Pocahontas, directed by Mike Gabriel & Eric Goldberg; 1995
It has been 15 years since Disney released its very first animated film surrounded around a central character who wasn't of ambiguous European descent, and technically and musically, it holds up quite well. The animation, bursting with lush pastel blues, pinks, purples and greens looks very different from the previous year's vibrant reds and oranges that dominated much of The Lion King and before that, Aladdin. Nowhere is the film more visually stunning than during the equally beautiful song, "Colors of the Wind," written by Alan Menken and Stephen Schwartz, where the images of wolves and moons and bears morph into one another seamlessly, leaves flow on a distinct path, and you can jump from a cliff thousands of feet high head-first without fear of death. And the songs--from "Steady as a Beating Drum" to "Just Around the Riverbend," all make the case for why Pocahontas would have been a much more logical choice for the Broadway stage than the so-so Tarzan.
What doesn't hold up, or rather what probably never made much sense to begin with even 15 years ago, is how even-handedly Disney treats the conflict between the pompous English settlers looking to "kill [them]selves an Injun, or maybe two or three" and the Indians themselves. Clearly, if you're looking for historical accuracy, you should never look to Hollywood, much less a Disney movie. Heck, for years and even now in some cases, you were hard-pressed to find the real truth behind history's greatest moments in your own school textbooks (let us not forget where most of our American schoolbooks have been published: Texas). It's expected that Disney's going to make Pocahontas look like the modern-day equivalent of a Playboy Playmate (big boobs, long luscious locks, a waist the size of the Olsen twins' legs--put together) and John Smith like an Aryan dream (blonde hair, blue eyes, chiseled features). It's also no surprise that the conflict devolves more into a Romeo and Juliet scenario--Daddy doesn't approve of the love of my life; my men think I'm crazy for wanting to be with her--rather than a deep, thought-provoking study on race relations in America's beginnings. Let's face it: how utterly depressing would it be to view this film as a child and watch the Indians die of yellow fever and small pox brought upon by their uninvited European guests? Because that's eventually what really happened.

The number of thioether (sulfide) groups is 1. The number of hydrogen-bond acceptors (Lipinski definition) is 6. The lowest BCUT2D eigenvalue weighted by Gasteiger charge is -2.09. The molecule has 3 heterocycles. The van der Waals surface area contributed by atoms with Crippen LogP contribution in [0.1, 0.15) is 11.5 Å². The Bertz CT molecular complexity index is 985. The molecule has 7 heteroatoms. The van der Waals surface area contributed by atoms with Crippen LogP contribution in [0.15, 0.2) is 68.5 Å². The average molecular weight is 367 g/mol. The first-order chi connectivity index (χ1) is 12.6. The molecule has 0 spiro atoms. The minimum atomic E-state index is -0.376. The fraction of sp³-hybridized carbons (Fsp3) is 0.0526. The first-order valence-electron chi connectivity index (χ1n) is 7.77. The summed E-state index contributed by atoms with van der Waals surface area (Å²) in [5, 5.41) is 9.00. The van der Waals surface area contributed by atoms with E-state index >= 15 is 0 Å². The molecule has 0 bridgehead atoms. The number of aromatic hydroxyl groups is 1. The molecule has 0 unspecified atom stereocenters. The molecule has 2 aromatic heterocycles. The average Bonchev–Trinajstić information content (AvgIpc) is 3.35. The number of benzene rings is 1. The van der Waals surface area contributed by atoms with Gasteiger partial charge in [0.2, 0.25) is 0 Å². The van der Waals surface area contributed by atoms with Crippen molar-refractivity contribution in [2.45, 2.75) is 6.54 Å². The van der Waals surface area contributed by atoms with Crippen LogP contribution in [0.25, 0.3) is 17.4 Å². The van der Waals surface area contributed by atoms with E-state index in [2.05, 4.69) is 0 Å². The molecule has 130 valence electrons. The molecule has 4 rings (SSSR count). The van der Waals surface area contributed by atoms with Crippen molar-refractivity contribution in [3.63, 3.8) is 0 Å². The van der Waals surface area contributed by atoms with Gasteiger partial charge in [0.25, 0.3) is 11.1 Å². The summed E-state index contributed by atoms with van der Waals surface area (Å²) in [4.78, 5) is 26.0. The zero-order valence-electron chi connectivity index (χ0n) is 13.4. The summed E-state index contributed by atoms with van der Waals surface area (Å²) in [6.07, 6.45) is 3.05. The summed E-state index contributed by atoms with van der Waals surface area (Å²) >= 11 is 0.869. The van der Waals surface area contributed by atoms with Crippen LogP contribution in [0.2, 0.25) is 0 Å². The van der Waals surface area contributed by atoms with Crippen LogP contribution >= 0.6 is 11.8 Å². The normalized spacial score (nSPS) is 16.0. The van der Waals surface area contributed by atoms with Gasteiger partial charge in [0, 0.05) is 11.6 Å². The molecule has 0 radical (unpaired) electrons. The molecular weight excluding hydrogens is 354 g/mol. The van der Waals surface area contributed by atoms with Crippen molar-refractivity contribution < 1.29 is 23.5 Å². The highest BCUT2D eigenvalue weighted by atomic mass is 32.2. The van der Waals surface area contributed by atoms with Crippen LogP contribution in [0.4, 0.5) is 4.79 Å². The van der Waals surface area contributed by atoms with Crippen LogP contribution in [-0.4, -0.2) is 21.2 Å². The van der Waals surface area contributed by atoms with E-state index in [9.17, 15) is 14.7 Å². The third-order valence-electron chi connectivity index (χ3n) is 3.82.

But I digress...as an entertainment vehicle, it works splendidly. The biggest problem with it is that while the film may start off with rightfully casting the Virginia Company in a bad light as they call the Indians savages and speak flippantly about knocking them off one by one, it soon turns into a share-the-blame game. Look at the song and sequence of "Savages," where both sides prepare for a showdown after Kokoum, the man Pocahontas is supposed to marry, is killed by meek white man Thomas, and John Smith is being prepared for execution. Both sides trade gross generalizations and stereotypes about one another through song, with one Indian wondering "if they even bleed!" But in doing so, the writers ignore the real historical issue: the Indians had every right to protect their land and resort to violence because the English brought violence (and disease) to them. Should Indians have been victimized in this portrayal? Not necessarily. But attempting to lessen the offenses of the Virginia Company, they show the Indians as equally menacing and hateful, and in the end, the white men leave peacefully and even having made friends with their tan counterparts.
Pocahontas is definitely a film worth revisiting, especially if you haven't seen it since you were a kid. But it should be advised that, as with any movie loosely based on historical events, children should read up on the true story of the Indian princess and have the ability to distinguish between family entertainment and fact.